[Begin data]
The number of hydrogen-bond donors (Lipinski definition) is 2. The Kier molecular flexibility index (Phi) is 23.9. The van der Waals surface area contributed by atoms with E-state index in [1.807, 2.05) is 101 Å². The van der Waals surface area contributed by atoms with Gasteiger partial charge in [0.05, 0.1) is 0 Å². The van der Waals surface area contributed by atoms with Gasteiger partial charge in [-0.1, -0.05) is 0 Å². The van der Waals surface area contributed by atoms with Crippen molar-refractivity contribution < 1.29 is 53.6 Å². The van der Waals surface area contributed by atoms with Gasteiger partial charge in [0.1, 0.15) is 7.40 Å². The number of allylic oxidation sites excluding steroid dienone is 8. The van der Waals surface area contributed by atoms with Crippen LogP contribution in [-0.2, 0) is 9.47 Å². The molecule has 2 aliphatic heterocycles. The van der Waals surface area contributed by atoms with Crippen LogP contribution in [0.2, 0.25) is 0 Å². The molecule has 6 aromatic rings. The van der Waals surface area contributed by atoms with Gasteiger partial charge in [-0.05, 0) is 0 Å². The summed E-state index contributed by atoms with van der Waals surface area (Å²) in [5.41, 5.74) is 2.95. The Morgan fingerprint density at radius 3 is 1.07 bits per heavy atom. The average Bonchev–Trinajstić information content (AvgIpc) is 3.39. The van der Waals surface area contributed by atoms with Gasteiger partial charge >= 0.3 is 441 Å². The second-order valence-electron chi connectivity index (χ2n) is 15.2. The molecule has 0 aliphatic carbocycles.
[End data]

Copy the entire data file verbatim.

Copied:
The number of hydrogen-bond donors (Lipinski definition) is 2. The Kier molecular flexibility index (Phi) is 23.9. The van der Waals surface area contributed by atoms with E-state index in [1.807, 2.05) is 101 Å². The van der Waals surface area contributed by atoms with Gasteiger partial charge in [0.05, 0.1) is 0 Å². The van der Waals surface area contributed by atoms with Gasteiger partial charge in [-0.1, -0.05) is 0 Å². The van der Waals surface area contributed by atoms with Crippen molar-refractivity contribution < 1.29 is 53.6 Å². The van der Waals surface area contributed by atoms with Gasteiger partial charge in [0.1, 0.15) is 7.40 Å². The number of allylic oxidation sites excluding steroid dienone is 8. The van der Waals surface area contributed by atoms with Crippen LogP contribution in [-0.2, 0) is 9.47 Å². The molecule has 2 aliphatic heterocycles. The van der Waals surface area contributed by atoms with Crippen LogP contribution in [0.2, 0.25) is 0 Å². The molecule has 6 aromatic rings. The van der Waals surface area contributed by atoms with Gasteiger partial charge in [-0.05, 0) is 0 Å². The summed E-state index contributed by atoms with van der Waals surface area (Å²) in [5.41, 5.74) is 2.95. The Morgan fingerprint density at radius 3 is 1.07 bits per heavy atom. The average Bonchev–Trinajstić information content (AvgIpc) is 3.39. The van der Waals surface area contributed by atoms with Gasteiger partial charge >= 0.3 is 441 Å². The second-order valence-electron chi connectivity index (χ2n) is 15.2. The molecule has 0 aliphatic carbocycles.